In the summer of 2018, Head of Social Media at Dropbox, Susan Chang, and her team partnered with influencers and artists to create a unique onsite brand activation and distributed it across their Instagram channels.
The multi-faceted onsite activation took place during the Outside Lands music festival in San Francisco.
“It was a sponsorship, plus live event activation, plus social media storytelling project,” Susan said.
The project had two main goals: to build brand equity and an army of advocates.
“We wanted to build brand equity around our mission at the time, which was to show that Dropbox helps teams collaborate and create exciting things together,” Susan said.
To demonstrate that mission, the team brought influencers together and allowed them to exercise their creativity in whatever way they wanted. “Then, we’d showcase their projects to Dropbox’s communities,” she said.
Susan explained that the influencers were also essential in helping build their army of advocates.
“Dropbox can talk about Dropbox all day long. People don’t care when you’re talking about yourself,” she said. “But if you can have other advocates and influencers talk on your behalf, then their messages goes so much further.”
Susan’s team started searching for influencers and artists to demonstrate the collaborative power of Dropbox.
Susan and her team narrowed their search by identifying influencers that felt aligned with Dropbox’s new visually compelling branding.
For Susan, the size of each influencer’s following wasn’t nearly as important as how engaged their followers were.
“We looked for influencers with engaged communities who admire them and look up to them,” she said.
Lastly, it was also important to Susan and her team that at least one influencer in each group had a direct tie to Outside Lands — whether as an artist or vendor.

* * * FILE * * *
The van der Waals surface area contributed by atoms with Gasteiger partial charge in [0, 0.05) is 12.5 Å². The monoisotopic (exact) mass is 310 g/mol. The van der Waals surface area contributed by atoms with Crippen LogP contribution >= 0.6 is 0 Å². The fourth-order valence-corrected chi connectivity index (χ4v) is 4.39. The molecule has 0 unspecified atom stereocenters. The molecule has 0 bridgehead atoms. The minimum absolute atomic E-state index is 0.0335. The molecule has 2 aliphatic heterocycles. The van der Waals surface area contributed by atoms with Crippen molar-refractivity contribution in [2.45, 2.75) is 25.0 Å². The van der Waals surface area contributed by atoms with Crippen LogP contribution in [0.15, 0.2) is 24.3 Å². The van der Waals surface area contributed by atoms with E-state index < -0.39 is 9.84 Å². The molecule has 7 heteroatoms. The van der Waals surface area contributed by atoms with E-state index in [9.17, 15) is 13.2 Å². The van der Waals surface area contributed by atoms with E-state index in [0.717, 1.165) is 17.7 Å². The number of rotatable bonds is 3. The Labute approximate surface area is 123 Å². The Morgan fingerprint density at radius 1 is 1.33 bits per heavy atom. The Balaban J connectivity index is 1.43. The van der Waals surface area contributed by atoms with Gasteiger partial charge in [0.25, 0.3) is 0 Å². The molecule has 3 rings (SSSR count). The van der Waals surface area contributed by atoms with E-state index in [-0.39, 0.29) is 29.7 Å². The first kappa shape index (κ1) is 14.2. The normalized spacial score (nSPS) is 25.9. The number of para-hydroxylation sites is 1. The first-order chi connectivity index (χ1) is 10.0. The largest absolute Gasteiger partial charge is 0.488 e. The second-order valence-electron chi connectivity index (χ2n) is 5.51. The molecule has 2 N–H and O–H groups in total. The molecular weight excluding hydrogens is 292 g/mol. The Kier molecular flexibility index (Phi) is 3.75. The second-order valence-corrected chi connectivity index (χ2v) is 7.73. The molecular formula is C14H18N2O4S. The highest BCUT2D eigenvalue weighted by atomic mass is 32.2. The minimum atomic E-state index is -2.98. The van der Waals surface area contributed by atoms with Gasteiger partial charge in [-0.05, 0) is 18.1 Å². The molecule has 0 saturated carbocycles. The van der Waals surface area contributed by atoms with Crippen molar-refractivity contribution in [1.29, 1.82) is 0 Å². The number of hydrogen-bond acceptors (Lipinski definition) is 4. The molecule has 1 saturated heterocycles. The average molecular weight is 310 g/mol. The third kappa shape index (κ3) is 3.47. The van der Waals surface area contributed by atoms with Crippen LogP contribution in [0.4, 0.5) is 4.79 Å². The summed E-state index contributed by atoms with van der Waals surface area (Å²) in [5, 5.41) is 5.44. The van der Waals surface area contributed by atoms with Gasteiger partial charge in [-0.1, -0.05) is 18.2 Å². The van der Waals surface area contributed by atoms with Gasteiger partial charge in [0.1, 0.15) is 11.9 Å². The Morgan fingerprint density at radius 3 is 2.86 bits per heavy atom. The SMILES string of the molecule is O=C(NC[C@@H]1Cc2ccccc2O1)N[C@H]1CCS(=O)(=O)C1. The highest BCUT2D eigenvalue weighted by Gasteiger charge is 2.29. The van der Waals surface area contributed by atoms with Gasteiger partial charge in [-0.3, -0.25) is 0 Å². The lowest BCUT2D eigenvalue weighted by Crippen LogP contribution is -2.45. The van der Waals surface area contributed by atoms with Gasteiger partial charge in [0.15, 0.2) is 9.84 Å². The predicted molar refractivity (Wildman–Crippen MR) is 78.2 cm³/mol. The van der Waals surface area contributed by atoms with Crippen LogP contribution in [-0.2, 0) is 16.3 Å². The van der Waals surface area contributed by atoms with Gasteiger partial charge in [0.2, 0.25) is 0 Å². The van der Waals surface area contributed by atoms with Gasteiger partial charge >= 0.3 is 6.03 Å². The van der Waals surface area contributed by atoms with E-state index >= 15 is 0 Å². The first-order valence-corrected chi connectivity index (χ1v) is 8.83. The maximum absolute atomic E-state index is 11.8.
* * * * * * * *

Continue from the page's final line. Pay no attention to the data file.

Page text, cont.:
Once the influencer and artist groups had been established, Susan’s team just had to focus on monitoring the groups’ collaborative processes, presenting each individual project at the festival, and then sharing everything with their social audiences in an elegant and cohesive way.
During the three-day onsite activation, Susan’s team created live content featuring their artists’ projects — which required in-depth planning.
Susan explained that although all the Instagram Story content appeared to be live, they storyboarded the posts ahead of time.
Her team was also strategic about how they posted their Instagram Stories. “We actually uploaded all the posts at the end of the day so it created one cohesive Instagram Story, and when the 24 hours started to expire, our audience didn’t miss the front half of the Story,” Susan explained.
Capturing and posting the live content was a two-person job, so Susan brought one other member of her social team to the festival.
“We had to capture everything that was happening around the activations each day, talk to the influencers who were participating, and get to know their stories in addition to ours,” Susan said.